Four schools serve secondary students All high school freshmen in the Blue Springs School District attend the Blue Springs Freshman Center before entering the Blue Springs High School or Blue Springs South High School. The Freshman Center, 2103 N.W. Vesper St., opened in 1999. The building once housed GeorgeffBaker Middle School. Students who will attend Blue Springs High School are considered Wildcats and those who will attend Blue Wildcats Springs South are considered Jaguars. The Freshman Center uses the colors and mascots from both high schools. Students are separated only for organizations, sports and other extra-curricular activities. Those who want to participate in activities are bused to their assigned high schools. Students from both high schools are mixed for all academic purposes. Freshmen take classes in the four core subject areas – communications arts, science, social studies and mathematics. There are also a variety of exploratory classes to choose from to complete the rest of a student’s schedule. These exploratory classes include prerequisite classes in two programs – Project Lead the Way and agricultural sciences. Project Lead the Way is a pre-engineering program, and agricultural sciences allows students to study a variety of careers such as animal science, cell biology, golf course and turf management and food science. Upper level courses in these programs are offered at both high


schools. Another opportunity for students is the A-plus program. Students can begin participating as a freshman and receive two years of free tuition at any community college in Missouri if all requirements are met. To qualify, students must complete 50 hours of unpaid tutoring/mentoring, maintain at least a 2.5 grade point average; have at least a 95 percent attendance average over four years; meet good citizenship standards and attend an A-plus designated school for the final three years of high school. u Freshman Center 2103 N.W. Vesper St. 816-224-1325 Principal: Brandon Martin 1,070 students u Blue Springs High School 2000 N.W. Ashton Drive 816-229-3459 Principal: David Adams Mascot: Wildcats Colors: purple and gold 1,789 students u Blue Springs South High School 1200 S.E. Adams Dairy Parkway 816-224-1315 Principal: Randy Dowell Mascot: Jaguars Colors: green and blue 1,415 students u Valley View High School Valley View High School 5000 N.W. Valley View Road 816-224-4388 Principal: Charles Weber – Kelly Evenson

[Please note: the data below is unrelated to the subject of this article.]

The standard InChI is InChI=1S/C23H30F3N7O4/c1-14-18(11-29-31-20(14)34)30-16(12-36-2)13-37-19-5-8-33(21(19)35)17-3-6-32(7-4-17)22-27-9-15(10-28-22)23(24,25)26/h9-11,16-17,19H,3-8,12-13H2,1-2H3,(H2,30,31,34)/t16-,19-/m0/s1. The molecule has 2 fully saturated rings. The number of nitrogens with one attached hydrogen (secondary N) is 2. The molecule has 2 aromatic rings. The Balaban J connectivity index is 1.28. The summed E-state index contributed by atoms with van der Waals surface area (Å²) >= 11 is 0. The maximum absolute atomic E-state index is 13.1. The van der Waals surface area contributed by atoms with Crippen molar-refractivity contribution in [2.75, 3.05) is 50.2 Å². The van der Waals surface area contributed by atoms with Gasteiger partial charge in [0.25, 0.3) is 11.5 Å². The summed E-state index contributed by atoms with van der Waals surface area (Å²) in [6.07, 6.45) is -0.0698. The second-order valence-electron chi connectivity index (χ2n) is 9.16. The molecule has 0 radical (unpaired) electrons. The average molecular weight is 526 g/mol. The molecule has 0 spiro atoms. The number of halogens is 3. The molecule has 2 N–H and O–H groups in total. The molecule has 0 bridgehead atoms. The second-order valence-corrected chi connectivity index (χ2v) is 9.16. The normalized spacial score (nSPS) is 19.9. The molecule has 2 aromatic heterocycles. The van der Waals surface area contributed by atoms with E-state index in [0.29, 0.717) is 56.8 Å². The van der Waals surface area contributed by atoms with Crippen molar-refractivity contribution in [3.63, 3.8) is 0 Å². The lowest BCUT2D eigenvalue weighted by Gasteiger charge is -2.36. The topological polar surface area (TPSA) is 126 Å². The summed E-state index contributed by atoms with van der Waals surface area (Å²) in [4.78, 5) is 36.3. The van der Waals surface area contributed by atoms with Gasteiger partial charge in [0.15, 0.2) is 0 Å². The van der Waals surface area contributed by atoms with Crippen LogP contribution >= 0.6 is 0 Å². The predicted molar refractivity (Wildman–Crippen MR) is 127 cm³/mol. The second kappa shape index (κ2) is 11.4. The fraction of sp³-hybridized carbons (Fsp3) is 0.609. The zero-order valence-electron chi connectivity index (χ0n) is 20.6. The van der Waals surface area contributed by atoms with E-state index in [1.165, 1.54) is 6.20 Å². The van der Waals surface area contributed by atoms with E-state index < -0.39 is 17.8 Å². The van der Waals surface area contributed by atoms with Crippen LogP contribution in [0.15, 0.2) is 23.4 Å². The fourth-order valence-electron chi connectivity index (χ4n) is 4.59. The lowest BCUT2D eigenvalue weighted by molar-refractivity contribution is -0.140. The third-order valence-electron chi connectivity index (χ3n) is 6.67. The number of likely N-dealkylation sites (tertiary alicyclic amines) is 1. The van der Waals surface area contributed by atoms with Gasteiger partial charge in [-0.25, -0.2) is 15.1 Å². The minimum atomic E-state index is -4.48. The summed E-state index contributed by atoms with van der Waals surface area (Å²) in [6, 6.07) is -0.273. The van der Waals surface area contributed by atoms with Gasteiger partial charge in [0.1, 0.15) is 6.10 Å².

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• Paul Kinder

Q&A questions


Blue Springs School District superintendent